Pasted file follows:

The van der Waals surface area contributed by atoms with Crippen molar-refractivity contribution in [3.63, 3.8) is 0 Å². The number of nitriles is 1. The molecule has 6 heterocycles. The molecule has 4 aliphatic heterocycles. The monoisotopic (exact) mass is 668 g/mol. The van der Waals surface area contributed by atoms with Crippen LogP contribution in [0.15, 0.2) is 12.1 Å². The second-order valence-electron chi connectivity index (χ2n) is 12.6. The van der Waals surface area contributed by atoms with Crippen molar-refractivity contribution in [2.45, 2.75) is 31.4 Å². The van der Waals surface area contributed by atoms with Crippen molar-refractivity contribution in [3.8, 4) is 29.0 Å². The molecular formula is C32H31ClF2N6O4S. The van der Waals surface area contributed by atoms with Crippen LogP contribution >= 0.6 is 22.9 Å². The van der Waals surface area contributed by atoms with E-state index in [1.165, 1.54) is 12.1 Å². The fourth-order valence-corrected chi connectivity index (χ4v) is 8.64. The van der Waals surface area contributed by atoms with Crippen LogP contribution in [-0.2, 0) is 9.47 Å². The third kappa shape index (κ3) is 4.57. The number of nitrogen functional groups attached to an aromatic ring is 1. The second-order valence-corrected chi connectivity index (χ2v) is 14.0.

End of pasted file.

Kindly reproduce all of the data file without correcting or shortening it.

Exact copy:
The van der Waals surface area contributed by atoms with Crippen molar-refractivity contribution in [3.63, 3.8) is 0 Å². The number of nitriles is 1. The molecule has 6 heterocycles. The molecule has 4 aliphatic heterocycles. The monoisotopic (exact) mass is 668 g/mol. The van der Waals surface area contributed by atoms with Crippen LogP contribution in [0.15, 0.2) is 12.1 Å². The second-order valence-electron chi connectivity index (χ2n) is 12.6. The van der Waals surface area contributed by atoms with Crippen molar-refractivity contribution in [2.45, 2.75) is 31.4 Å². The van der Waals surface area contributed by atoms with Crippen molar-refractivity contribution in [3.8, 4) is 29.0 Å². The molecular formula is C32H31ClF2N6O4S. The van der Waals surface area contributed by atoms with Crippen LogP contribution >= 0.6 is 22.9 Å². The van der Waals surface area contributed by atoms with E-state index in [1.165, 1.54) is 12.1 Å². The fourth-order valence-corrected chi connectivity index (χ4v) is 8.64. The van der Waals surface area contributed by atoms with Crippen LogP contribution in [-0.2, 0) is 9.47 Å². The third kappa shape index (κ3) is 4.57. The number of nitrogen functional groups attached to an aromatic ring is 1. The second-order valence-corrected chi connectivity index (χ2v) is 14.0.